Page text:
June 8, 2022
Traversing the James River to learn about its biodiversity and history
Students participating in VCU’s experiential Footprints on the James course are also helping professors from across the U.S. test new river-based field lessons.
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A dozen Virginia Commonwealth University students and one Reynolds Community College student have just returned from a quick canoe trip at the VCU Rice Rivers Center. Their assignment: Paddle out from the dock and observe any litter, estimate its age and record its location.
“What did you all see out there?” asked instructor Sarah Gordon.
“Plastic. Glass and plastic,” said one student. Another held up a Blow Pop wrapper she’d scooped out of the water, along with a plastic bottle she found that had a plant growing out of it.
“That’s great,” Gordon said. “The experiment we’re doing today is asking: Are there microplastics in the water here? Why or why not? And how would you test that?”
Over the next couple of hours, Gordon, who teaches at Colorado Mountain College, led the students through the process of collecting samples from the water, and then using microscopes to detect any microplastics that might be present.
“It’s easy to look at a plastic bottle floating around in the water and assume, ‘Oh, that must be where microplastics are coming from.’ But your shorts, your shoes, your sunglasses, my watch – all of that is contributing,” Gordon said. “We know [microplastics] are in the food web. The very smallest living organisms in the rivers are mistaking them for food items. And then whatever eats that little organism, usually a bug, gets eaten by a fish. And then a bigger fish comes along and eats that smaller fish, and then a bald eagle comes along. And so that’s biomagnification, where a lot of little animals are eating little pollutants. And then because they’re being consumed by more and more layers in the food chain, microplastics work their way up to a higher level of the food chain, ultimately into us.”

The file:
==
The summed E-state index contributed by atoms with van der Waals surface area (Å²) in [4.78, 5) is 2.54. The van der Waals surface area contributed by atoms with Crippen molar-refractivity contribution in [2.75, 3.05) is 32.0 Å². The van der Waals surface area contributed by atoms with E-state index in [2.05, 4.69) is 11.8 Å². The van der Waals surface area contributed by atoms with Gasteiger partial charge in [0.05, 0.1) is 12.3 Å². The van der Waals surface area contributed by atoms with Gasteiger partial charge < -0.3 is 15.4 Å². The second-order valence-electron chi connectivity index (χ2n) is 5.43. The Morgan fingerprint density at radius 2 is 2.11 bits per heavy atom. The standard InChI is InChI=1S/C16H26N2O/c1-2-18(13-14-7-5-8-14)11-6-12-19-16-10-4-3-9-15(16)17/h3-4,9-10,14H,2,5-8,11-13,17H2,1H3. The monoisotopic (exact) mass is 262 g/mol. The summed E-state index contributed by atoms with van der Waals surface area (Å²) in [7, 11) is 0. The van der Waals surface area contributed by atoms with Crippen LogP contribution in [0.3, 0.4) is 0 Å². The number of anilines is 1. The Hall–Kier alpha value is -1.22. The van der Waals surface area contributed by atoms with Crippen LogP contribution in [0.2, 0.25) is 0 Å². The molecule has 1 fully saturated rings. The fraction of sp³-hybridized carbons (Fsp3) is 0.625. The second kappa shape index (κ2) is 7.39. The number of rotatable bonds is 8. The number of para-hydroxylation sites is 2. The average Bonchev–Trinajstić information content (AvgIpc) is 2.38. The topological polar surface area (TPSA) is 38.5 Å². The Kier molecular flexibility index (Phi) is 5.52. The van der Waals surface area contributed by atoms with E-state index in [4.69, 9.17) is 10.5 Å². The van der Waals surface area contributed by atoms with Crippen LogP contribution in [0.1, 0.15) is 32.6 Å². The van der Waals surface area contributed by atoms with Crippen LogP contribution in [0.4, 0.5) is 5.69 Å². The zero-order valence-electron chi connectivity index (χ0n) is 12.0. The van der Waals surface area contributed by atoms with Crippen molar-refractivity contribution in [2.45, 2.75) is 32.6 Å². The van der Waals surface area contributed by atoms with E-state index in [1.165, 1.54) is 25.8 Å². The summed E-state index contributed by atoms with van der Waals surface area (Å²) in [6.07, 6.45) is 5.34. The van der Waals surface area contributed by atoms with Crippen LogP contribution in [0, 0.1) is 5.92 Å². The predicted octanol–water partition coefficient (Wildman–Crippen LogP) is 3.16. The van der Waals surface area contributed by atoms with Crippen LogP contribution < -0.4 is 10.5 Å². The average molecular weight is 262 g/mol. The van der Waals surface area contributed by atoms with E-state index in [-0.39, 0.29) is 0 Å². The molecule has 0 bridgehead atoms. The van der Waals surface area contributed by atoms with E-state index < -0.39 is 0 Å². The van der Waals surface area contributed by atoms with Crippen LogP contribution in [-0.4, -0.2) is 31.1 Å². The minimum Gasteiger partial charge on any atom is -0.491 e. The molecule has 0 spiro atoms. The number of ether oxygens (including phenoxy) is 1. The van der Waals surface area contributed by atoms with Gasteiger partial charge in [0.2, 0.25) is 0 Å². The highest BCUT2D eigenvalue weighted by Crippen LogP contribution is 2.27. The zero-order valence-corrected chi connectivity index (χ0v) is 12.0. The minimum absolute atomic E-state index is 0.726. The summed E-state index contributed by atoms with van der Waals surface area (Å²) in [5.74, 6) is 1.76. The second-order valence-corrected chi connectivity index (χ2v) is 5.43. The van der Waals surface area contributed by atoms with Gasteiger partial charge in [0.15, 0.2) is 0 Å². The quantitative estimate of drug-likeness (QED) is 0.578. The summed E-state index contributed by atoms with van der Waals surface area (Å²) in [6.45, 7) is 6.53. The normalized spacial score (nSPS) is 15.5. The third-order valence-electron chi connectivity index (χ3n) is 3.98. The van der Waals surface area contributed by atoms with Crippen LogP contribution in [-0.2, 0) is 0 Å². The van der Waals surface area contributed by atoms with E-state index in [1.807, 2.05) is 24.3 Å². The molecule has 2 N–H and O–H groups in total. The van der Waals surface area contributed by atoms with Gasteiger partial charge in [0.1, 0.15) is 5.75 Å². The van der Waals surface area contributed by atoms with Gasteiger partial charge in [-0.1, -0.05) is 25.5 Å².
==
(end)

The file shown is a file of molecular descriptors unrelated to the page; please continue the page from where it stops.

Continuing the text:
A ‘river rendezvous’
Gordon was one of 10 freshwater scientists from across the U.S. who visited the Rice Rivers Center, located along the James River in Charles City County, Virginia, to incubate immersive field study lessons based on the nation’s rivers.
They were visiting as part of a five-year National Science Foundation grant to James Vonesh, Ph.D., a professor in VCU’s Center for Environmental Studies, to establish a collaborative network of more than 100 professors across 35 states focused on providing undergraduate STEM education through inclusive, interdisciplinary and immersive field studies focused on rivers. The instructors were the first of 40-50 instructors who will develop new courses and open-source educational resources focused on river field studies.
Gordon’s lesson on microplastics in rivers was demoed for students in VCU’s Footprints on the James, an experiential course in which students spend five weeks traversing the James River by kayak, canoe and raft to learn about its natural and human history.
“The overall goal of the [National Science Foundation] workshop is to build instructor capacity to lead river field courses – even ones that take students overnight on rivers,” Vonesh said. “Basically, we are teaching professors from around the country how to do courses like our Footprints on the James.”
First launched in 2014, Footprints on the James – which is a collaboration of the VCU Center for Environmental Studies, the Department of Biology in the College of Humanities and Sciences, the Rice Rivers Center and the VCU Outdoor Adventure Program – returned this year following a COVID-19 hiatus.
This summer’s Footprints on the James includes two courses: Footprints on the James: The Natural History of the James River Watershed, taught by Daniel Carr, an assistant professor in the Department of Biology, and Environmental Studies 491 River Field Practicum, taught by Vonesh.
“When I read the course description, it scared me – but in a good way,” said Kiki McDonnell, a biology major who’s entering her senior year. “I felt like it was something big that I needed to do and put me outside of my comfort zone.”
Ella Buckwalter, a rising junior environmental studies major, said she wanted to participate in Footprints on the James to learn more about the river and also to connect with other students who love being outside and learning.
“I was really interested in learning about the flora and fauna surrounding the river that runs right through our university's city,” Buckwalter said. “I didn't really know a lot about the James River because I didn't live in Richmond before I moved to VCU and I really just wanted to connect with the state that I had lived in my whole life.”